Once a staple of supply chain management, the spreadsheet is no longer sufficient to manage the rich flow of information needed to make good business decision to minimize risk.
PwC's Global Supply Chain and Risk Management Survey asked about the supply chain operations and risk management approaches of 209 global companies and found that leaders were marked as paying attention to a number of key capabilities, mostly dealing with sharing information across the supply chain.
Today's e-sourcing and supply chain management platforms and programs go a long way toward helping organizations identify and address risk, geopolitical or corporate. On Thursday, Sept. 25, at 1:00 p.m. ET/10:00 a.m. PT, we’ll talk to Dave Bowen, CEO of the e-sourcing firm MarketMaker4, about ways to minimize and manage geopolitical and corporate risk in supply chain and sourcing through the use of technology.
“Technology has, at times, allowed our customers to diversify their supply base, better understand that supply base, and understand where their supplier's own supply chain may hold risk,” Bowen told EBN. “Technology is empowering the identification, qualification, and adoption of suppliers.”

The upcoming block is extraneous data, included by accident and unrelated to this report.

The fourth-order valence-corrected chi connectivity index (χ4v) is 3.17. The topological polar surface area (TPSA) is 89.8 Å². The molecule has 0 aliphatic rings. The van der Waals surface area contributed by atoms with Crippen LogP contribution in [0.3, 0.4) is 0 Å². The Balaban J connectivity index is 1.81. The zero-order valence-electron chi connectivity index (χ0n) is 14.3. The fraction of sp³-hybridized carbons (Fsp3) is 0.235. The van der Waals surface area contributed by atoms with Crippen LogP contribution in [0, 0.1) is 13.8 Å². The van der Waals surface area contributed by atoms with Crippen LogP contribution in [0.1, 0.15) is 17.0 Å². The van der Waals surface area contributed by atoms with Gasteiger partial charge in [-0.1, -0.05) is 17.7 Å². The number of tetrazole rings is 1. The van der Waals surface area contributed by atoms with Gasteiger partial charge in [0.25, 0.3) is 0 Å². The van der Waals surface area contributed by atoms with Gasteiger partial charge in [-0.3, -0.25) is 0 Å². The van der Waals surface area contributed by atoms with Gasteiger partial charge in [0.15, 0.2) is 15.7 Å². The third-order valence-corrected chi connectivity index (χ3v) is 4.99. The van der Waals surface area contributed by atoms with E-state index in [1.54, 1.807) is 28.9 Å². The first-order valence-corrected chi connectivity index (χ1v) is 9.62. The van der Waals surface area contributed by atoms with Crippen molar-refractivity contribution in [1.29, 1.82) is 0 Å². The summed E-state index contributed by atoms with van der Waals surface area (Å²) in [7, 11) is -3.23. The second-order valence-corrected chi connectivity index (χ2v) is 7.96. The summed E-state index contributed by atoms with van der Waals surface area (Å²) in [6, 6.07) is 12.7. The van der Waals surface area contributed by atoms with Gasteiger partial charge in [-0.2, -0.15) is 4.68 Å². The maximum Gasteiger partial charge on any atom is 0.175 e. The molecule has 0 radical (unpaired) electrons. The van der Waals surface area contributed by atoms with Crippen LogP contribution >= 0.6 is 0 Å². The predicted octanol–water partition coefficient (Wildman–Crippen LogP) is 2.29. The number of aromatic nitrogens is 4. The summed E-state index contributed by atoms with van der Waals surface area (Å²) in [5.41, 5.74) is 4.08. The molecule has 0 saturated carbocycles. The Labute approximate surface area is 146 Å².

He points to the guitar maker Fender as an example of a mature sourcing organization that buys a considerable amount of printed circuit boards and other electronic content. The company uses a China plus one strategy familiar to electronics OEMs, in order to mitigate the risks created by a single-country procurement strategy. “This strategy offers a lot of opportunity to complement existing assembly and other work on the mainland,” said Bowen. “To do it, though, you need technology that allows you to identify suppliers and qualify and contract with them in their own language. That can have a number of implications: elongating time to market, negotiation time, supplier selection, testing, and engineering. To succeed, you need to find efficiency wherever possible.”
Meanwhile, corporate risk remains a hot topic for electronics OEMs as organizations work to manage requirements around labor rates and labor types, governmental legislation, and more. Regular M&A activity in the high-tech sector also means that electronics OEMs find themselves regularly scrambling to manage their supply chain in the newly formed organization.
We'll be discussing these issues and more on Thursday, Sept. 25, so come by EBN’s chat area and join in the conversational fray. Bring your questions, experiences, and colleagues and come on by.
— Hailey Lynne McKeefry, Editor in Chief, EBN